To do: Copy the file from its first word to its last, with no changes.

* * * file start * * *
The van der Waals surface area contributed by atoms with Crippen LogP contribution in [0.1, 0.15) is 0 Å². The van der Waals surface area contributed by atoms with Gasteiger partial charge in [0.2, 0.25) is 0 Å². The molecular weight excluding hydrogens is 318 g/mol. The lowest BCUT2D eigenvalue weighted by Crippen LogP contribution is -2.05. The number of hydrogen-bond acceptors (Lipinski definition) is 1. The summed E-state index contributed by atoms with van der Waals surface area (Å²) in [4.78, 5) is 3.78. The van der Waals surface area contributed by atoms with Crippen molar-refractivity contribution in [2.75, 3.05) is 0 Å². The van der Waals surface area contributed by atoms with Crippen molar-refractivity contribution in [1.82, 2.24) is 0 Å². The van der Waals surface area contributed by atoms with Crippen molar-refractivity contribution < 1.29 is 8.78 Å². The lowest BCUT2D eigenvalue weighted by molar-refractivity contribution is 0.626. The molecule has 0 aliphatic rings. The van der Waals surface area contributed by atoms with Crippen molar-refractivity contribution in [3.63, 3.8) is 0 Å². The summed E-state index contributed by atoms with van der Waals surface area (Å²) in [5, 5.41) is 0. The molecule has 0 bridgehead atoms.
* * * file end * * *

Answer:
The van der Waals surface area contributed by atoms with Crippen LogP contribution in [0.1, 0.15) is 0 Å². The van der Waals surface area contributed by atoms with Gasteiger partial charge in [0.2, 0.25) is 0 Å². The molecular weight excluding hydrogens is 318 g/mol. The lowest BCUT2D eigenvalue weighted by Crippen LogP contribution is -2.05. The number of hydrogen-bond acceptors (Lipinski definition) is 1. The summed E-state index contributed by atoms with van der Waals surface area (Å²) in [4.78, 5) is 3.78. The van der Waals surface area contributed by atoms with Crippen molar-refractivity contribution in [2.75, 3.05) is 0 Å². The van der Waals surface area contributed by atoms with Crippen molar-refractivity contribution in [1.82, 2.24) is 0 Å². The van der Waals surface area contributed by atoms with Crippen molar-refractivity contribution < 1.29 is 8.78 Å². The lowest BCUT2D eigenvalue weighted by molar-refractivity contribution is 0.626. The molecule has 0 aliphatic rings. The van der Waals surface area contributed by atoms with Crippen molar-refractivity contribution in [3.63, 3.8) is 0 Å². The summed E-state index contributed by atoms with van der Waals surface area (Å²) in [5, 5.41) is 0. The molecule has 0 bridgehead atoms.